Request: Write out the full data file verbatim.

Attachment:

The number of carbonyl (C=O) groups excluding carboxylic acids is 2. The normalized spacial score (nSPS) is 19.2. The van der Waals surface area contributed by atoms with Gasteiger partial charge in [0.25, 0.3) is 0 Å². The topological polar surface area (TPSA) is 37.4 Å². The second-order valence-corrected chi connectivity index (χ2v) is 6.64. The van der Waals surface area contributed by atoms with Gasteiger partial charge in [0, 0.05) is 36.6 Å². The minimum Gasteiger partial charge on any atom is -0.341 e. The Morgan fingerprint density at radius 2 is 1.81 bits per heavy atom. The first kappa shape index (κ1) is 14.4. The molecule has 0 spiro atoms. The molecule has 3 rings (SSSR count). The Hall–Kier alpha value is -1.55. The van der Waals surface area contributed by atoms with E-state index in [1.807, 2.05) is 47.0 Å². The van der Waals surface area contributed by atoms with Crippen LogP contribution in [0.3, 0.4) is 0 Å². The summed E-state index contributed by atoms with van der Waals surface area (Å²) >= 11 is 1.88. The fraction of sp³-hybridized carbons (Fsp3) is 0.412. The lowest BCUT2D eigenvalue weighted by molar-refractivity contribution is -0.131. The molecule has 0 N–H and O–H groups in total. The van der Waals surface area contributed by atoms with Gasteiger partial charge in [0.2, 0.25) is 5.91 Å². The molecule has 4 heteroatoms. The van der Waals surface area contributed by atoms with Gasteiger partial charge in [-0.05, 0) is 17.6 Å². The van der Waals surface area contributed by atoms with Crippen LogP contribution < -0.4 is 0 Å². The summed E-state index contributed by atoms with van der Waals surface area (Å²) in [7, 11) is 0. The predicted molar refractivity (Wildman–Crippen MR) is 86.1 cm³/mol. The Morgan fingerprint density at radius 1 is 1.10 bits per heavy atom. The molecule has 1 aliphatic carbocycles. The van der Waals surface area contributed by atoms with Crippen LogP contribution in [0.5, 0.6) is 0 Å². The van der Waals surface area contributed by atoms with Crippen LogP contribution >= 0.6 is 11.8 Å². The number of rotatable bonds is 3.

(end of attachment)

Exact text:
The number of carbonyl (C=O) groups excluding carboxylic acids is 2. The normalized spacial score (nSPS) is 19.2. The van der Waals surface area contributed by atoms with Gasteiger partial charge in [0.25, 0.3) is 0 Å². The topological polar surface area (TPSA) is 37.4 Å². The second-order valence-corrected chi connectivity index (χ2v) is 6.64. The van der Waals surface area contributed by atoms with Gasteiger partial charge in [0, 0.05) is 36.6 Å². The minimum Gasteiger partial charge on any atom is -0.341 e. The Morgan fingerprint density at radius 2 is 1.81 bits per heavy atom. The first kappa shape index (κ1) is 14.4. The molecule has 0 spiro atoms. The molecule has 3 rings (SSSR count). The Hall–Kier alpha value is -1.55. The van der Waals surface area contributed by atoms with E-state index in [1.807, 2.05) is 47.0 Å². The van der Waals surface area contributed by atoms with Crippen LogP contribution in [0.3, 0.4) is 0 Å². The summed E-state index contributed by atoms with van der Waals surface area (Å²) >= 11 is 1.88. The fraction of sp³-hybridized carbons (Fsp3) is 0.412. The lowest BCUT2D eigenvalue weighted by molar-refractivity contribution is -0.131. The molecule has 0 N–H and O–H groups in total. The van der Waals surface area contributed by atoms with Gasteiger partial charge in [0.2, 0.25) is 5.91 Å². The molecule has 4 heteroatoms. The van der Waals surface area contributed by atoms with Gasteiger partial charge in [-0.05, 0) is 17.6 Å². The van der Waals surface area contributed by atoms with Crippen LogP contribution < -0.4 is 0 Å². The summed E-state index contributed by atoms with van der Waals surface area (Å²) in [7, 11) is 0. The predicted molar refractivity (Wildman–Crippen MR) is 86.1 cm³/mol. The Morgan fingerprint density at radius 1 is 1.10 bits per heavy atom. The molecule has 1 aliphatic carbocycles. The van der Waals surface area contributed by atoms with Crippen LogP contribution in [0.5, 0.6) is 0 Å². The van der Waals surface area contributed by atoms with Crippen LogP contribution >= 0.6 is 11.8 Å². The number of rotatable bonds is 3.